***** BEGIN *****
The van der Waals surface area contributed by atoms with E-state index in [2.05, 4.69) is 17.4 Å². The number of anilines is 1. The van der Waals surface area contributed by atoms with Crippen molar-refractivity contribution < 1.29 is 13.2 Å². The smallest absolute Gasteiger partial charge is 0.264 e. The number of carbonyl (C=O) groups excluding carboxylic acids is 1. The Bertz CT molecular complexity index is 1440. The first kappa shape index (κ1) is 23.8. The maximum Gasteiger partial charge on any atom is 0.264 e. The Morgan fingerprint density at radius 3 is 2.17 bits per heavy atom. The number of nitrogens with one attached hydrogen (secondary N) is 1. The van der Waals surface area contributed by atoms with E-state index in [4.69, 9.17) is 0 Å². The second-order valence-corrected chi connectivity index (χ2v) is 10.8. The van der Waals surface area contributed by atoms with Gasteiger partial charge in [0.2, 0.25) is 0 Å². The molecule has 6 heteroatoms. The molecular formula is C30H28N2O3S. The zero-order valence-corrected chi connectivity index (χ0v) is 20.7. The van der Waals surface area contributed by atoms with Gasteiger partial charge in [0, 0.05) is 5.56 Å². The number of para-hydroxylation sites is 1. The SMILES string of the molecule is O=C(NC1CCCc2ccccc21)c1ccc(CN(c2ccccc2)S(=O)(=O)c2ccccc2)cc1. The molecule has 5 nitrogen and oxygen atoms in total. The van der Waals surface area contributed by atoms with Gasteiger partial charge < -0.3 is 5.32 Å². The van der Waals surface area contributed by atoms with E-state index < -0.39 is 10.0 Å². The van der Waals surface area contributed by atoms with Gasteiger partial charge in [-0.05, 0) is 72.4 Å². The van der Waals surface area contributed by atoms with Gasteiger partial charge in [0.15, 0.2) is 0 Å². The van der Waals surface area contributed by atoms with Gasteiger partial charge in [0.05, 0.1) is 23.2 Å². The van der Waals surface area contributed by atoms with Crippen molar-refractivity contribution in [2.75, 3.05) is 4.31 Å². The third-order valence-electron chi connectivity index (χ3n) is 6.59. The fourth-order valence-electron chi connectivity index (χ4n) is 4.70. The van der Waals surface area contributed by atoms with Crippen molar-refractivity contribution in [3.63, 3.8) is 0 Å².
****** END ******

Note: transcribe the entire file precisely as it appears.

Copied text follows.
The van der Waals surface area contributed by atoms with E-state index in [2.05, 4.69) is 17.4 Å². The number of anilines is 1. The van der Waals surface area contributed by atoms with Crippen molar-refractivity contribution < 1.29 is 13.2 Å². The smallest absolute Gasteiger partial charge is 0.264 e. The number of carbonyl (C=O) groups excluding carboxylic acids is 1. The Bertz CT molecular complexity index is 1440. The first kappa shape index (κ1) is 23.8. The maximum Gasteiger partial charge on any atom is 0.264 e. The Morgan fingerprint density at radius 3 is 2.17 bits per heavy atom. The number of nitrogens with one attached hydrogen (secondary N) is 1. The van der Waals surface area contributed by atoms with E-state index in [4.69, 9.17) is 0 Å². The second-order valence-corrected chi connectivity index (χ2v) is 10.8. The van der Waals surface area contributed by atoms with Gasteiger partial charge in [0.2, 0.25) is 0 Å². The molecule has 6 heteroatoms. The molecular formula is C30H28N2O3S. The zero-order valence-corrected chi connectivity index (χ0v) is 20.7. The van der Waals surface area contributed by atoms with Gasteiger partial charge in [0, 0.05) is 5.56 Å². The number of para-hydroxylation sites is 1. The SMILES string of the molecule is O=C(NC1CCCc2ccccc21)c1ccc(CN(c2ccccc2)S(=O)(=O)c2ccccc2)cc1. The molecule has 5 nitrogen and oxygen atoms in total. The van der Waals surface area contributed by atoms with Gasteiger partial charge < -0.3 is 5.32 Å². The van der Waals surface area contributed by atoms with E-state index < -0.39 is 10.0 Å². The van der Waals surface area contributed by atoms with Gasteiger partial charge in [-0.05, 0) is 72.4 Å². The van der Waals surface area contributed by atoms with Gasteiger partial charge in [0.15, 0.2) is 0 Å². The van der Waals surface area contributed by atoms with Gasteiger partial charge in [0.05, 0.1) is 23.2 Å². The van der Waals surface area contributed by atoms with Crippen molar-refractivity contribution in [2.75, 3.05) is 4.31 Å². The third-order valence-electron chi connectivity index (χ3n) is 6.59. The fourth-order valence-electron chi connectivity index (χ4n) is 4.70. The van der Waals surface area contributed by atoms with Crippen molar-refractivity contribution in [3.63, 3.8) is 0 Å².